This is one of those situations that looks odd out of context, but there is a reasonable explanation. This is going to go to court, so it wouldn’t be appropriate to comment on the reason behind each item.
– Kym Rivellini, the attorney representing Dennis Hobbs, who has been charged with stalking his own daughter.
(Hobbs was found driving around his daughter’s shelter in a car with a loaded gun, a video camera, a notebook recording his daughter’s whereabouts, and a wig. He was also dressed in black and had his face painted black when found.)
We know how our readers are obsessed with toilets. Over the course of this week, a couple of stories came in about bathroom shenanigans, and we’ll deal with them both here. We’ve got a steamy bathroom (or maybe not, see correction below) and a stinky bathroom from Iowa and UCLA Law, respectively.
First up, Iowa. Land of same-sex marriage and judges getting kicked around because of same-sex marriage. With everybody hot and bothered over gay love in the corn state, you’d think there wasn’t any good, clean, traditional-values sex happening in Iowa. Well the Des Moines Register tells us that Iowa is still safe for heterosexual couples:
A Waterloo lawyer who allegedly had sex with a client in the law library of the Black Hawk County Courthouse faces a possible suspension of his license.
The Iowa Supreme Court’s Attorney Disciplinary Board alleges that Clovis M. Bowles had sexual relations with one of his female clients on several occasions in 2007 and 2008.
Clearly, if we let the “gay agenda” have its way and ruin the traditional definition of marriage, this kind of grotty, bathroom hetrosex will be a thing of the past. And that’ll make Jesus angry…
Back in June, we bestowed Lawyer of the Day honors upon two of the nation’s top litigators: Ted Wells and Martin Flumenbaum, the co-chair and former chair, respectively, of the renowned litigation department at Paul Weiss. Given the sterling reputations of the two lawyers and their firm, it was a surprising development.
We recognized Messrs. Wells and Flumenbaum after a New Jersey judge sanctioned Paul Weiss and its co-counsel — Lowenstein Sandler, one of the Garden State’s leading law firms, and Wells’s former home (before he jumped across the Hudson) — for pursuing a “frivolous” and “ridiculous” legal claim on behalf of billionaire Ronald Perelman against his ex-father-in-law, Robert Cohen.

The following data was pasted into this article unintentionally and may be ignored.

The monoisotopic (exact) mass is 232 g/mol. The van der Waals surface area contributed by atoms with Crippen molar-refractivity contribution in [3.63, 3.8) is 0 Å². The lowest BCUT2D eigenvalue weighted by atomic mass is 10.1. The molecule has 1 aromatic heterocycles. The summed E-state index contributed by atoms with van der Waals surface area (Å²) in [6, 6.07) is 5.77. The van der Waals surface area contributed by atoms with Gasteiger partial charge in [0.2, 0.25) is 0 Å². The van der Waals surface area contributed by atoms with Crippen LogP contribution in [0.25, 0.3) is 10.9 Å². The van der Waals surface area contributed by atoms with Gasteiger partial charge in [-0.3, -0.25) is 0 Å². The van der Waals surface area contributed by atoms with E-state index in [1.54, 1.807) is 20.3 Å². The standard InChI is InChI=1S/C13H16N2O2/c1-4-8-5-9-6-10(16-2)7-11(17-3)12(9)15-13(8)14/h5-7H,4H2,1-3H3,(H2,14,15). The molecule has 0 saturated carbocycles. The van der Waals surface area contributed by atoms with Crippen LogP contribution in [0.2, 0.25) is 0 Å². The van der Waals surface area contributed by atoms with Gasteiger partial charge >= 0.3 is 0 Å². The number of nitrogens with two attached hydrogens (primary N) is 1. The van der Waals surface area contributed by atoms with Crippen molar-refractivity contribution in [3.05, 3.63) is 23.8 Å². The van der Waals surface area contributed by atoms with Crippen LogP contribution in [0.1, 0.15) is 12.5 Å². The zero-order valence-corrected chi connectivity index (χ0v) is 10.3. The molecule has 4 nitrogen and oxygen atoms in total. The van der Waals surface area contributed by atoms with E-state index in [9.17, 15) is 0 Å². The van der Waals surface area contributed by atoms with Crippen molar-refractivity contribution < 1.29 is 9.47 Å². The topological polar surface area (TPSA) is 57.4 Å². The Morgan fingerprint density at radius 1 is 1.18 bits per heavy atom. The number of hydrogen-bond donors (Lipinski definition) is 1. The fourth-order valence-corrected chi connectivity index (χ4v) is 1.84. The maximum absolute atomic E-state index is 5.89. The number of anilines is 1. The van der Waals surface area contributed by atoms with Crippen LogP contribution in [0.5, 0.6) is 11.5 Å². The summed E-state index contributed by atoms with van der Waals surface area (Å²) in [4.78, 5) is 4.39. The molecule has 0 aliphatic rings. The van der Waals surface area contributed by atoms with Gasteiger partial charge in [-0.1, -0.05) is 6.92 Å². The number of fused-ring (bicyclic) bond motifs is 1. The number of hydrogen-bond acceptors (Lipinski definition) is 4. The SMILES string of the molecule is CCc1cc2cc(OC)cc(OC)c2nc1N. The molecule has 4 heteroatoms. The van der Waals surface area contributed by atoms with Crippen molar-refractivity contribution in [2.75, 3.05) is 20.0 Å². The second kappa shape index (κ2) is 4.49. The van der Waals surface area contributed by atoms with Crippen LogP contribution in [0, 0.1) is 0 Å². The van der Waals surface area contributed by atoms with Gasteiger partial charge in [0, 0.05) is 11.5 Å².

In June, Judge Ellen Koblitz ordered Paul Weiss and Lowenstein Sandler to pay Cohen’s fees and costs for opposing the claim; she scheduled a hearing to determine the amount. The hearing took place last month, and now we know the amount.
It’s nothing to sneeze at, even for firms as well-heeled as Paul Weiss and Lowenstein. And to add insult to (financial) injury, Judge Koblitz got super-snarky in the opinion setting forth her reasoning….
In keeping with the highly optimistic “dey terk er jerbs” story lines of the last couple of weeks, such as Elie’s on how outsourcing could be great for associates, I thought I would address how attorneys working remotely on e-discovery projects could actually be a good thing for the future of Biglaw.
A couple of years ago, I was a legal recruiter for a small staffing agency placing contract attorneys on e-discovery projects in the Washington, DC area. The attorneys constantly asked me the same questions: “Is it true this is all going away?” Or, “Is all doc review really heading to India?”
I would respond by telling them not to worry about India, because the real threat would be coming from Indiana…